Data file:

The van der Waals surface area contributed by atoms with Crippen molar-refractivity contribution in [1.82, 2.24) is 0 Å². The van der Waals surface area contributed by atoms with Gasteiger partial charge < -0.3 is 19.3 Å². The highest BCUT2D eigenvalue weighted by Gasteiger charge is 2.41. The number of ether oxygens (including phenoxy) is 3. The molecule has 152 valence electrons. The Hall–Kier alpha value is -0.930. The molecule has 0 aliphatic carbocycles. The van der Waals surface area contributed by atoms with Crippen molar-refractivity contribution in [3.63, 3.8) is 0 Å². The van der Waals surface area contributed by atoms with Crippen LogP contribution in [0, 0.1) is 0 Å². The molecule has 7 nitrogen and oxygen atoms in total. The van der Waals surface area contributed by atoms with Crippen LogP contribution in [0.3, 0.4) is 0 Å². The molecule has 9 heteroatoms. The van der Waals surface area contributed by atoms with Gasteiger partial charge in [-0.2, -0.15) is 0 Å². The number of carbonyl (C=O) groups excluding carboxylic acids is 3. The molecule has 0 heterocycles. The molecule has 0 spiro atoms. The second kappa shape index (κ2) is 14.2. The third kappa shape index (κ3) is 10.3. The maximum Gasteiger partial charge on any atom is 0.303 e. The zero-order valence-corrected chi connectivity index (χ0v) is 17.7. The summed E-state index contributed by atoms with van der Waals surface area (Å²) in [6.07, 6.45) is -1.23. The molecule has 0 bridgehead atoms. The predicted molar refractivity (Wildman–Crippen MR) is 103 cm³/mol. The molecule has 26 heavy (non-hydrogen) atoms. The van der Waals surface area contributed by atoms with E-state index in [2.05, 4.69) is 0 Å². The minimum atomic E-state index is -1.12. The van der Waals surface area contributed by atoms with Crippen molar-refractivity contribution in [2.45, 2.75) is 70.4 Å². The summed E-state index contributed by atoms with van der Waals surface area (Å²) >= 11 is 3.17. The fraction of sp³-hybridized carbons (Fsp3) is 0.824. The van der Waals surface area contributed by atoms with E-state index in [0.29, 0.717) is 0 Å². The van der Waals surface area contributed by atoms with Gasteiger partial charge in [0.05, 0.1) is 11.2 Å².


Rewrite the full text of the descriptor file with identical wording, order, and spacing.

The van der Waals surface area contributed by atoms with Crippen molar-refractivity contribution in [1.82, 2.24) is 0 Å². The van der Waals surface area contributed by atoms with Gasteiger partial charge < -0.3 is 19.3 Å². The highest BCUT2D eigenvalue weighted by Gasteiger charge is 2.41. The number of ether oxygens (including phenoxy) is 3. The molecule has 152 valence electrons. The Hall–Kier alpha value is -0.930. The molecule has 0 aliphatic carbocycles. The van der Waals surface area contributed by atoms with Crippen molar-refractivity contribution in [3.63, 3.8) is 0 Å². The van der Waals surface area contributed by atoms with Crippen LogP contribution in [0, 0.1) is 0 Å². The molecule has 7 nitrogen and oxygen atoms in total. The van der Waals surface area contributed by atoms with Crippen LogP contribution in [0.3, 0.4) is 0 Å². The molecule has 9 heteroatoms. The van der Waals surface area contributed by atoms with Gasteiger partial charge in [-0.2, -0.15) is 0 Å². The number of carbonyl (C=O) groups excluding carboxylic acids is 3. The molecule has 0 heterocycles. The molecule has 0 spiro atoms. The second kappa shape index (κ2) is 14.2. The third kappa shape index (κ3) is 10.3. The maximum Gasteiger partial charge on any atom is 0.303 e. The zero-order valence-corrected chi connectivity index (χ0v) is 17.7. The summed E-state index contributed by atoms with van der Waals surface area (Å²) in [6.07, 6.45) is -1.23. The molecule has 0 bridgehead atoms. The predicted molar refractivity (Wildman–Crippen MR) is 103 cm³/mol. The molecule has 26 heavy (non-hydrogen) atoms. The van der Waals surface area contributed by atoms with E-state index in [2.05, 4.69) is 0 Å². The minimum atomic E-state index is -1.12. The van der Waals surface area contributed by atoms with Crippen molar-refractivity contribution in [2.45, 2.75) is 70.4 Å². The summed E-state index contributed by atoms with van der Waals surface area (Å²) >= 11 is 3.17. The fraction of sp³-hybridized carbons (Fsp3) is 0.824. The van der Waals surface area contributed by atoms with E-state index in [0.29, 0.717) is 0 Å². The van der Waals surface area contributed by atoms with Gasteiger partial charge in [0.05, 0.1) is 11.2 Å².